Maybe we should go slow with the all valuation and exit thingy. My biggest fear is that African startups might fall into the “Silicon Valley Syndrome”, whereby founders will do anything to grow faster and get valued at a better price even though the business struggles to create value for customers. There is an obsession with valuations and not the actual value created by startups on the ground. It creates a highly complex scenario for the local ecosystem whereby people outside the startup ecosystem struggles to understand the real value created by startups. To them, startups should offer more to grassroots communities beyond lucrative exits and crazy valuations. A traditional definition of what a startup is might do more harm than good to African startups, especially when facing policymakers and other social groups with no clue what a startup is. Whether we call them “Zebracons” or “Camels”, we need to find a way to make African startups look more like African businesses and not vehicles created to be sold to the highest bidders in the PE and stock markets.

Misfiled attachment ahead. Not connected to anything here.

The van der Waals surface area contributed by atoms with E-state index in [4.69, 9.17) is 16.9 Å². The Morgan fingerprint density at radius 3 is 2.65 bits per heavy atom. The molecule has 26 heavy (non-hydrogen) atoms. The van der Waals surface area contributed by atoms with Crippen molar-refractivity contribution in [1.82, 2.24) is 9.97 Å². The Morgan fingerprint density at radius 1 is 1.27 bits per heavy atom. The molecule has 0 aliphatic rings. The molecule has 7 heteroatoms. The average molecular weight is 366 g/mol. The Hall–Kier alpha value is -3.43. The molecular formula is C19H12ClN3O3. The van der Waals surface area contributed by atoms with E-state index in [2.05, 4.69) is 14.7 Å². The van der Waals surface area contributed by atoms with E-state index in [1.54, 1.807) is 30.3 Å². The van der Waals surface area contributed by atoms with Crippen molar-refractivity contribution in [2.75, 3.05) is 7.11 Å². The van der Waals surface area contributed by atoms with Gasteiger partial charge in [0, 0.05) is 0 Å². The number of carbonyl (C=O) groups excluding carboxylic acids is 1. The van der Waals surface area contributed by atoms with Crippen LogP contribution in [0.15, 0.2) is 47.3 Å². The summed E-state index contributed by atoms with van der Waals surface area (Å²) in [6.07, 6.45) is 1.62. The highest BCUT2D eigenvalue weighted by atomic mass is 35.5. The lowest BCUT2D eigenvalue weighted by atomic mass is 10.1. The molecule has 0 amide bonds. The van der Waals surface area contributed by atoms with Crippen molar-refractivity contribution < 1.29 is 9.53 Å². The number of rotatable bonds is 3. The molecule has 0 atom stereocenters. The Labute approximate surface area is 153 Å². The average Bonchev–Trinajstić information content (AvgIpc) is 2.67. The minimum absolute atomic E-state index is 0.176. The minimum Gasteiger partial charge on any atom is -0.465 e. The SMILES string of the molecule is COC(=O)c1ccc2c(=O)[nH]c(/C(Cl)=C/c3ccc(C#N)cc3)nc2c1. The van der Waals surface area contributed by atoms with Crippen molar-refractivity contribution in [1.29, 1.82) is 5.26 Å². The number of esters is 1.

Real Metrics

Some startups are doing astonishingly well to address customers’ needs and propose real value to their clients. Many startups get evaluated based on irrelevant aspects to the African market; school of the founders, diversity of teams, registration in foreign markets, and strategies to exit away from home. While it’s a free economy and businesses can do whatever they want. I’m always asking myself what the long-term impact of this is. Will Africa ever fix challenges facing their startup ecosystem and create wealth locally, or we will forever celebrate two or three startups that make it to the London or New York stock exchange? Are we going to build robust support systems locally, or we will forever celebrate ten African startups that made it to the Y Combinator? There are over 3,300 startups in Nigeria alone, estimated in 2020. Are we expecting all of these to IPO at London Stock Exchange or get acquired by some Russian company?